Sadly, the character development in The Seventh Most Important Thing is disappointingly weak. Shelley Pearsall really only teases at each character's story, and it seems as though there are a lot of blanket statements that are used to describe a character and that we are supposed to somehow take at face value. For example: the carpenter boyfriend who is a little too nice all the time; the alcoholic father who is loved but not a great dad; James Hampton who is an enigma at the beginning of the novel, and an enigma at the end. It feels like a sketch of a novel, and you're sort of left asking yourself, "…And?" It's like a thread on a sweater – you want to keep pulling and pulling, except there's nothing left to grab.

The one other thing that really stands out to me in a negative way is the voice. The Seventh Most Important Thing is written in the third person perspective but from what sounds like a child's voice. The language feels very juvenile, as though the author has made a point to be particularly accessible to younger audiences. It's a bit of an odd place to be, given that the main character himself is a 14-year-old boy whose childhood and family life are less rosy than the childhood and family lives of most other 14-year-old boys represented in fiction. I feel like the author maybe deliberately dumbed down the writing specifically to accommodate a younger crowd – it felt a little bit disingenuous and unnecessary to me, like she was self-consciously trying to write children's fiction and shielding her readers in the process.

On the flip side, there are definitely some very abstract, sophisticated themes in the book – like the seven most important things that Shelley Pearsall loosely and subtly explores throughout the course of the story – so I can understand why she might have wanted to take on a younger voice here. It's a very conceptual story, and at times the seven most important things get shrouded in too much symbolism, so in that sense, the language choice does make it a little bit easier to follow. And as much as I'm harping on the way the story was told, I found that the voice did grow on me a bit – the juxtaposition of concept art and youthful narrative was interesting and charming and kind of precious at times. It kept the book from feeling too heavy or philosophical or academic.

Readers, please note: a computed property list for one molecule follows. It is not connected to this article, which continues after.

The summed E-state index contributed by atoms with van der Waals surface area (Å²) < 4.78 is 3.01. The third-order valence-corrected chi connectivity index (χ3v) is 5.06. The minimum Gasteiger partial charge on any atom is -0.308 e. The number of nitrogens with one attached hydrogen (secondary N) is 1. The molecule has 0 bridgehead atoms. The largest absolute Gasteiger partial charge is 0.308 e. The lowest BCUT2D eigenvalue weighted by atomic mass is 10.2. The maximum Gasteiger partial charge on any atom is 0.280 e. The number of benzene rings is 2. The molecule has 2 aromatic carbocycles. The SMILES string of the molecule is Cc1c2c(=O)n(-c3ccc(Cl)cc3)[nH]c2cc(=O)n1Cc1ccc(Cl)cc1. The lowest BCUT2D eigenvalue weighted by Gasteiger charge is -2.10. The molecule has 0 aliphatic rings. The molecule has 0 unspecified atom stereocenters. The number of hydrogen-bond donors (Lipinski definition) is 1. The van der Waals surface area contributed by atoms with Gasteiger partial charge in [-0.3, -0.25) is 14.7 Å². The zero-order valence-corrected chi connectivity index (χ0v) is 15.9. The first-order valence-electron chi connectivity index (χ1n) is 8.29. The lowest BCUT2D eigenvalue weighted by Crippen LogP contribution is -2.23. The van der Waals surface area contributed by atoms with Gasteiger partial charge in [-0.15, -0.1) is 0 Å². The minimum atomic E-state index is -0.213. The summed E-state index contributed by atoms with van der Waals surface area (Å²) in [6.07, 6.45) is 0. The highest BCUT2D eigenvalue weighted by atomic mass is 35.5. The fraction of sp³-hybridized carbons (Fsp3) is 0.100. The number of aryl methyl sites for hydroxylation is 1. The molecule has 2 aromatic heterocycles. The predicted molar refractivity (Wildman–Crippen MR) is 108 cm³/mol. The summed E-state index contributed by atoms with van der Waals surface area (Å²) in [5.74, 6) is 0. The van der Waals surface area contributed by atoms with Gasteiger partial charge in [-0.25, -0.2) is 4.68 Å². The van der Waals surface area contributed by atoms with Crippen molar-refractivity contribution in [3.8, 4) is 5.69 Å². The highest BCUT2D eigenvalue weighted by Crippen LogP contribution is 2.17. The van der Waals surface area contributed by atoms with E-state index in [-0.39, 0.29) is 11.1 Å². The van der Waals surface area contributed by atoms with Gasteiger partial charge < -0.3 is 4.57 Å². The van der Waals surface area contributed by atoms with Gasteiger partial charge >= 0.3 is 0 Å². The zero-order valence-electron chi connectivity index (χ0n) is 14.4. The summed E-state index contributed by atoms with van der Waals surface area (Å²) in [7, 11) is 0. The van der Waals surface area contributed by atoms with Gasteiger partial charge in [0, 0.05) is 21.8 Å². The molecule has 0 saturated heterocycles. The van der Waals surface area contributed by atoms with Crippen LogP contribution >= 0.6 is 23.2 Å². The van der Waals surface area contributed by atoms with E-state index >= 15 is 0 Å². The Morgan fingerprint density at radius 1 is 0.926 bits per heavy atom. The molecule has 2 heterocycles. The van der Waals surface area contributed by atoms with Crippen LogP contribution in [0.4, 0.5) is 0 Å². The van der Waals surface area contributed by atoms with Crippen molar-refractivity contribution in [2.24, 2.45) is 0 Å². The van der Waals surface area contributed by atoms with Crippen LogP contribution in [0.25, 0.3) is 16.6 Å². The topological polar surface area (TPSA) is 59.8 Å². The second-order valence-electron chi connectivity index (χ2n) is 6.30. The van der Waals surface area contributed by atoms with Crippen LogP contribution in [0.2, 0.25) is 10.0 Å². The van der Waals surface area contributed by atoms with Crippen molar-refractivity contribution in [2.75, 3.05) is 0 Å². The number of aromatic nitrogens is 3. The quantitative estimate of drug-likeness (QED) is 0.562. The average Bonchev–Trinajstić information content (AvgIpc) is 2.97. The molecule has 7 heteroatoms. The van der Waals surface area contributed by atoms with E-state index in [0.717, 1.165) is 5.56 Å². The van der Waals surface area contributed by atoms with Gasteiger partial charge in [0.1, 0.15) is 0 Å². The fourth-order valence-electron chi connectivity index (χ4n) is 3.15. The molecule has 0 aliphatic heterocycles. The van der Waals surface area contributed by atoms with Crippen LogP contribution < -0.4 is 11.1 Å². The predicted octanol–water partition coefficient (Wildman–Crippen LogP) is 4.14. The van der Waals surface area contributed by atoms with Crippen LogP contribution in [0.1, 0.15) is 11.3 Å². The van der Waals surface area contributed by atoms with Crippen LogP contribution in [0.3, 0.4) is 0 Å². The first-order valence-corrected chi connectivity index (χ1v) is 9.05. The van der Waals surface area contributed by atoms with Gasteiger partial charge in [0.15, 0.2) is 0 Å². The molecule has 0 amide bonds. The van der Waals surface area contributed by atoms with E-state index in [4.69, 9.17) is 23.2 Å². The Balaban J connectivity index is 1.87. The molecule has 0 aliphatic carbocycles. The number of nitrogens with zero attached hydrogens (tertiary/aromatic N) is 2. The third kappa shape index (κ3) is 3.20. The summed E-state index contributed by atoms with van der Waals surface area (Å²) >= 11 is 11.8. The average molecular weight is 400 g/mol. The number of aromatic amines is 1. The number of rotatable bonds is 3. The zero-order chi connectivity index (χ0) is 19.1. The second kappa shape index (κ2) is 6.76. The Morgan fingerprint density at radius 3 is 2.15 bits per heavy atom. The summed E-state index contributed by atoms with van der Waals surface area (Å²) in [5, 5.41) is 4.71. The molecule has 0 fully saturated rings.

It's hard for me to come up with a really solid opinion of this book. The idea of it is fresh and interesting and unexpected, but between the way it is written and the story the author decided to tell, I have to say that it's just not my cup of tea. I actually think The Seventh Most Important Thing could've been a stronger book had it been written as an adult novel. The quirkiness of the story would have been more successful, and the narrative jump from Arthur's teen years to adulthood would have felt perhaps less jarring. I'm interested to see what others think though – maybe I'm too idealistic about what middle-grade books should be!

Friday, September 4, 2015

Back from Seattle.

This past weekend I flew to Seattle to visit my best friend and finally see the city. I had such a good time exploring the different neighborhoods and eating ice cream and chocolate and seafood and wandering bookstores and walking/driving/bussing around with Lily. It felt like I was gone for ages but it was really only a couple of days.

It was amazing to get away from New York, though. It's just a different quality of living there. The air is cleaner, the people are friendlier (at least compared to what I'm used to), the culture is decidedly less neurotic. It's making me rethink life on the East Coast.

I'll be getting back to a more regular posting schedule in the next week or two, but in the meantime I wanted to share a few book snaps that I took while there. (I started a bookstagram, by the way! Feel free to follow along! My username is bookplatesforbrunch. And if you have a bookstagram, definitely let me know what it is.)

And now I'm off to get some much-needed rest (red-eye flights are a terrible idea) and catch up on errands and all that fun stuff.